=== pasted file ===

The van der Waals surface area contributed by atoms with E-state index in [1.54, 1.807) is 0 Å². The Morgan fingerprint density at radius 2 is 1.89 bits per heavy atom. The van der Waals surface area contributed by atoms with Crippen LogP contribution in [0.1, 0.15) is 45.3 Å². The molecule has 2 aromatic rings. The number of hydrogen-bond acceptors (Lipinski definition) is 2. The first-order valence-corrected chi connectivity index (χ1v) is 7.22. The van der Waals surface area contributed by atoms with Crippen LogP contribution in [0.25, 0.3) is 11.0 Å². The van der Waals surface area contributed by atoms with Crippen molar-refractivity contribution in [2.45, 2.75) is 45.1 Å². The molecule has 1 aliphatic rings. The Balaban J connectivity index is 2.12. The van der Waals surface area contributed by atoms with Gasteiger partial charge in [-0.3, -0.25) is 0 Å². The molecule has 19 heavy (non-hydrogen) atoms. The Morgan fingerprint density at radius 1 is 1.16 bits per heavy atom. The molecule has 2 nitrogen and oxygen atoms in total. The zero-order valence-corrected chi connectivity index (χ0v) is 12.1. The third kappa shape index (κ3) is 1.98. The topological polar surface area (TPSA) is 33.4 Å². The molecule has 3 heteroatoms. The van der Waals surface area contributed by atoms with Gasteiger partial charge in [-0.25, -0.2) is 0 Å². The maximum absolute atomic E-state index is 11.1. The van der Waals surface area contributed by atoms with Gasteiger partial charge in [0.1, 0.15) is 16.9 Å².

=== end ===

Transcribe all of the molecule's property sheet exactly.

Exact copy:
The van der Waals surface area contributed by atoms with E-state index in [1.54, 1.807) is 0 Å². The Morgan fingerprint density at radius 2 is 1.89 bits per heavy atom. The van der Waals surface area contributed by atoms with Crippen LogP contribution in [0.1, 0.15) is 45.3 Å². The molecule has 2 aromatic rings. The number of hydrogen-bond acceptors (Lipinski definition) is 2. The first-order valence-corrected chi connectivity index (χ1v) is 7.22. The van der Waals surface area contributed by atoms with Crippen LogP contribution in [0.25, 0.3) is 11.0 Å². The van der Waals surface area contributed by atoms with Crippen molar-refractivity contribution in [2.45, 2.75) is 45.1 Å². The molecule has 1 aliphatic rings. The Balaban J connectivity index is 2.12. The van der Waals surface area contributed by atoms with Gasteiger partial charge in [-0.3, -0.25) is 0 Å². The molecule has 19 heavy (non-hydrogen) atoms. The Morgan fingerprint density at radius 1 is 1.16 bits per heavy atom. The molecule has 2 nitrogen and oxygen atoms in total. The zero-order valence-corrected chi connectivity index (χ0v) is 12.1. The third kappa shape index (κ3) is 1.98. The topological polar surface area (TPSA) is 33.4 Å². The molecule has 3 heteroatoms. The van der Waals surface area contributed by atoms with Gasteiger partial charge in [-0.25, -0.2) is 0 Å². The maximum absolute atomic E-state index is 11.1. The van der Waals surface area contributed by atoms with Gasteiger partial charge in [0.1, 0.15) is 16.9 Å².